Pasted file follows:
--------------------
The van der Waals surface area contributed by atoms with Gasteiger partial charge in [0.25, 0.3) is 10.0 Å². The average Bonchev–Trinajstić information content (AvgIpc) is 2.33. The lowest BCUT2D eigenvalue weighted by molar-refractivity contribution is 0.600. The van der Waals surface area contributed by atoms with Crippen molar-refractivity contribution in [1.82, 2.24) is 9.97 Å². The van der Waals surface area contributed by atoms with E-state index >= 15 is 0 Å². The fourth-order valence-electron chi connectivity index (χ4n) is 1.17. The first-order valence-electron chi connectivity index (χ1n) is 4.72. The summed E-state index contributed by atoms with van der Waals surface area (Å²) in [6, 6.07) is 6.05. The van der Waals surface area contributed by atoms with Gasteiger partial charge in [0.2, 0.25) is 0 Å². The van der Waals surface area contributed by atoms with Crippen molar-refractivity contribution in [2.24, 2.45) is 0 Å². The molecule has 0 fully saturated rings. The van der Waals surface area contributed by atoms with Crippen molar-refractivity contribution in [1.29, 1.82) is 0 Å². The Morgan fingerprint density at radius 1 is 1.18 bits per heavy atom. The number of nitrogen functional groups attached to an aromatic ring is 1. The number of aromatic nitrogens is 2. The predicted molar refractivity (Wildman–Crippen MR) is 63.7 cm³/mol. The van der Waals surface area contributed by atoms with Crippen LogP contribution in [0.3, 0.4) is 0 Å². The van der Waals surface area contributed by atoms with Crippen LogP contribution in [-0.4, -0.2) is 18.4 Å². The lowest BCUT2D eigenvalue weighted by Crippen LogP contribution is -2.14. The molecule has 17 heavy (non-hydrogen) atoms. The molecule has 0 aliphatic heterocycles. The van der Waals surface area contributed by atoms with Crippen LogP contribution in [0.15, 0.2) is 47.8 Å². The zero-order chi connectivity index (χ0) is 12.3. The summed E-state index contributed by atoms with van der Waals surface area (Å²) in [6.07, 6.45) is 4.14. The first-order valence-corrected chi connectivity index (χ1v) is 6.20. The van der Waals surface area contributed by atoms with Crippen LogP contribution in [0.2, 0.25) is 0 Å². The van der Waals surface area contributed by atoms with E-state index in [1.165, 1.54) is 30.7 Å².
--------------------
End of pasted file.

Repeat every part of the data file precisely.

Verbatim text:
The van der Waals surface area contributed by atoms with Gasteiger partial charge in [0.25, 0.3) is 10.0 Å². The average Bonchev–Trinajstić information content (AvgIpc) is 2.33. The lowest BCUT2D eigenvalue weighted by molar-refractivity contribution is 0.600. The van der Waals surface area contributed by atoms with Crippen molar-refractivity contribution in [1.82, 2.24) is 9.97 Å². The van der Waals surface area contributed by atoms with E-state index >= 15 is 0 Å². The fourth-order valence-electron chi connectivity index (χ4n) is 1.17. The first-order valence-electron chi connectivity index (χ1n) is 4.72. The summed E-state index contributed by atoms with van der Waals surface area (Å²) in [6, 6.07) is 6.05. The van der Waals surface area contributed by atoms with Gasteiger partial charge in [0.2, 0.25) is 0 Å². The van der Waals surface area contributed by atoms with Crippen molar-refractivity contribution in [2.24, 2.45) is 0 Å². The molecule has 0 fully saturated rings. The van der Waals surface area contributed by atoms with Crippen molar-refractivity contribution in [1.29, 1.82) is 0 Å². The Morgan fingerprint density at radius 1 is 1.18 bits per heavy atom. The number of nitrogen functional groups attached to an aromatic ring is 1. The number of aromatic nitrogens is 2. The predicted molar refractivity (Wildman–Crippen MR) is 63.7 cm³/mol. The van der Waals surface area contributed by atoms with Crippen LogP contribution in [0.3, 0.4) is 0 Å². The van der Waals surface area contributed by atoms with Crippen LogP contribution in [-0.4, -0.2) is 18.4 Å². The lowest BCUT2D eigenvalue weighted by Crippen LogP contribution is -2.14. The molecule has 17 heavy (non-hydrogen) atoms. The molecule has 0 aliphatic heterocycles. The van der Waals surface area contributed by atoms with Crippen LogP contribution in [0.15, 0.2) is 47.8 Å². The zero-order chi connectivity index (χ0) is 12.3. The summed E-state index contributed by atoms with van der Waals surface area (Å²) in [6.07, 6.45) is 4.14. The first-order valence-corrected chi connectivity index (χ1v) is 6.20. The van der Waals surface area contributed by atoms with Crippen LogP contribution in [0.2, 0.25) is 0 Å². The van der Waals surface area contributed by atoms with E-state index in [1.165, 1.54) is 30.7 Å².